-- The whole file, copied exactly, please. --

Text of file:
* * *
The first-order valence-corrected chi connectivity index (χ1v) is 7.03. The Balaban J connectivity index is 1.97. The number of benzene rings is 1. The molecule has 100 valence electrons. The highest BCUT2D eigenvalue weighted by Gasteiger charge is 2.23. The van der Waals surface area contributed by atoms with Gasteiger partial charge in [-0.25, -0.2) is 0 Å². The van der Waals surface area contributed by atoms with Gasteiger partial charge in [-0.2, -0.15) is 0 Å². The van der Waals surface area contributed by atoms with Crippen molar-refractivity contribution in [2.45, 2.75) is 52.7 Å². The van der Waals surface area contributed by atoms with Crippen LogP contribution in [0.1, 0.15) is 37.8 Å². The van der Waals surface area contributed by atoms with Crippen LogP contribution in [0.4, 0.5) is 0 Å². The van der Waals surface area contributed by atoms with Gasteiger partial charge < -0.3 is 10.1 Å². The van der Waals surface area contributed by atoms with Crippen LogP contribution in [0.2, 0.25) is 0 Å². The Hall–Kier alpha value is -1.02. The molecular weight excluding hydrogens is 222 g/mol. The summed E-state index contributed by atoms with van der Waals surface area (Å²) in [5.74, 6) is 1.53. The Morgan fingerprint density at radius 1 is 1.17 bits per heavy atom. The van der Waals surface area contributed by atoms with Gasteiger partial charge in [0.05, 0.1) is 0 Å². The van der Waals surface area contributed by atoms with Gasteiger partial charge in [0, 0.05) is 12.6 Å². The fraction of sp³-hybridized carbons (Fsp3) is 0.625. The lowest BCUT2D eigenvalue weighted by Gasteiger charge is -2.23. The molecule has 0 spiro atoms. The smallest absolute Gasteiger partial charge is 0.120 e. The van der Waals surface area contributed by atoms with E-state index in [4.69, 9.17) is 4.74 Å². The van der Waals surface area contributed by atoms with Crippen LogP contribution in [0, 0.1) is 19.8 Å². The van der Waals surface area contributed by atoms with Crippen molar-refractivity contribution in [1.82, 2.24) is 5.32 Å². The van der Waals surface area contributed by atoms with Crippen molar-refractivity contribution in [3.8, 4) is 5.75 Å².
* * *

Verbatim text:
The first-order valence-corrected chi connectivity index (χ1v) is 7.03. The Balaban J connectivity index is 1.97. The number of benzene rings is 1. The molecule has 100 valence electrons. The highest BCUT2D eigenvalue weighted by Gasteiger charge is 2.23. The van der Waals surface area contributed by atoms with Gasteiger partial charge in [-0.25, -0.2) is 0 Å². The van der Waals surface area contributed by atoms with Gasteiger partial charge in [-0.2, -0.15) is 0 Å². The van der Waals surface area contributed by atoms with Crippen molar-refractivity contribution in [2.45, 2.75) is 52.7 Å². The van der Waals surface area contributed by atoms with Crippen LogP contribution in [0.1, 0.15) is 37.8 Å². The van der Waals surface area contributed by atoms with Crippen LogP contribution in [0.4, 0.5) is 0 Å². The van der Waals surface area contributed by atoms with Gasteiger partial charge < -0.3 is 10.1 Å². The van der Waals surface area contributed by atoms with Crippen LogP contribution in [0.2, 0.25) is 0 Å². The Hall–Kier alpha value is -1.02. The molecular weight excluding hydrogens is 222 g/mol. The summed E-state index contributed by atoms with van der Waals surface area (Å²) in [5.74, 6) is 1.53. The Morgan fingerprint density at radius 1 is 1.17 bits per heavy atom. The van der Waals surface area contributed by atoms with Gasteiger partial charge in [0.05, 0.1) is 0 Å². The van der Waals surface area contributed by atoms with Gasteiger partial charge in [0, 0.05) is 12.6 Å². The fraction of sp³-hybridized carbons (Fsp3) is 0.625. The lowest BCUT2D eigenvalue weighted by Gasteiger charge is -2.23. The molecule has 0 spiro atoms. The smallest absolute Gasteiger partial charge is 0.120 e. The van der Waals surface area contributed by atoms with E-state index in [4.69, 9.17) is 4.74 Å². The van der Waals surface area contributed by atoms with Crippen LogP contribution in [0, 0.1) is 19.8 Å². The van der Waals surface area contributed by atoms with Crippen molar-refractivity contribution in [1.82, 2.24) is 5.32 Å². The van der Waals surface area contributed by atoms with Crippen molar-refractivity contribution in [3.8, 4) is 5.75 Å².